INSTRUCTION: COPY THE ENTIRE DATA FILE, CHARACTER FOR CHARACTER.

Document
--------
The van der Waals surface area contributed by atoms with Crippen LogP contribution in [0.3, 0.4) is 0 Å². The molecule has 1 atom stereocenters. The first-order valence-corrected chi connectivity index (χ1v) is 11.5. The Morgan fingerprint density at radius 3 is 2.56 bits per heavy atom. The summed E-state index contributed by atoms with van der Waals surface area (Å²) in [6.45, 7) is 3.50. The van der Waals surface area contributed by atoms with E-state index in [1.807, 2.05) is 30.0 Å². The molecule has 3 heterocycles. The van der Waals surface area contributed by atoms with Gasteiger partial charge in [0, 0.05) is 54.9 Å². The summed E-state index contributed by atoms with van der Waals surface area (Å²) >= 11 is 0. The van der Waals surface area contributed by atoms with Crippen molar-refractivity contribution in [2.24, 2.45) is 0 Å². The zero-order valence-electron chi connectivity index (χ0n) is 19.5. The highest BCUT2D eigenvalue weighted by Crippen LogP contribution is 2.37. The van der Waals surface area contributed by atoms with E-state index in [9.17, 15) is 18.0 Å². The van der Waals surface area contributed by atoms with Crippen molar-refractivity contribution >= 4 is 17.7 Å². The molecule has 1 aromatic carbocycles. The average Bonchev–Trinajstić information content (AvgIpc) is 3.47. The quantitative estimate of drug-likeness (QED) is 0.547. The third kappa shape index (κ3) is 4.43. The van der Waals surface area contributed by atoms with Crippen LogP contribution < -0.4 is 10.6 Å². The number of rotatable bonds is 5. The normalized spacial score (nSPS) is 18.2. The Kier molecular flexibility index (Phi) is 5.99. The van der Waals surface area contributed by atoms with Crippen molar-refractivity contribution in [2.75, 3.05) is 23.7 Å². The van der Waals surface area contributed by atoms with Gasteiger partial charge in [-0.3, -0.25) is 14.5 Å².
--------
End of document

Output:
The van der Waals surface area contributed by atoms with Crippen LogP contribution in [0.3, 0.4) is 0 Å². The molecule has 1 atom stereocenters. The first-order valence-corrected chi connectivity index (χ1v) is 11.5. The Morgan fingerprint density at radius 3 is 2.56 bits per heavy atom. The summed E-state index contributed by atoms with van der Waals surface area (Å²) in [6.45, 7) is 3.50. The van der Waals surface area contributed by atoms with E-state index in [1.807, 2.05) is 30.0 Å². The molecule has 3 heterocycles. The van der Waals surface area contributed by atoms with Gasteiger partial charge in [0, 0.05) is 54.9 Å². The summed E-state index contributed by atoms with van der Waals surface area (Å²) >= 11 is 0. The van der Waals surface area contributed by atoms with Crippen molar-refractivity contribution in [2.24, 2.45) is 0 Å². The zero-order valence-electron chi connectivity index (χ0n) is 19.5. The highest BCUT2D eigenvalue weighted by Crippen LogP contribution is 2.37. The van der Waals surface area contributed by atoms with E-state index in [9.17, 15) is 18.0 Å². The van der Waals surface area contributed by atoms with Crippen molar-refractivity contribution >= 4 is 17.7 Å². The molecule has 1 aromatic carbocycles. The average Bonchev–Trinajstić information content (AvgIpc) is 3.47. The quantitative estimate of drug-likeness (QED) is 0.547. The third kappa shape index (κ3) is 4.43. The van der Waals surface area contributed by atoms with Crippen LogP contribution < -0.4 is 10.6 Å². The number of rotatable bonds is 5. The normalized spacial score (nSPS) is 18.2. The Kier molecular flexibility index (Phi) is 5.99. The van der Waals surface area contributed by atoms with Crippen molar-refractivity contribution in [2.75, 3.05) is 23.7 Å². The van der Waals surface area contributed by atoms with Gasteiger partial charge in [-0.3, -0.25) is 14.5 Å².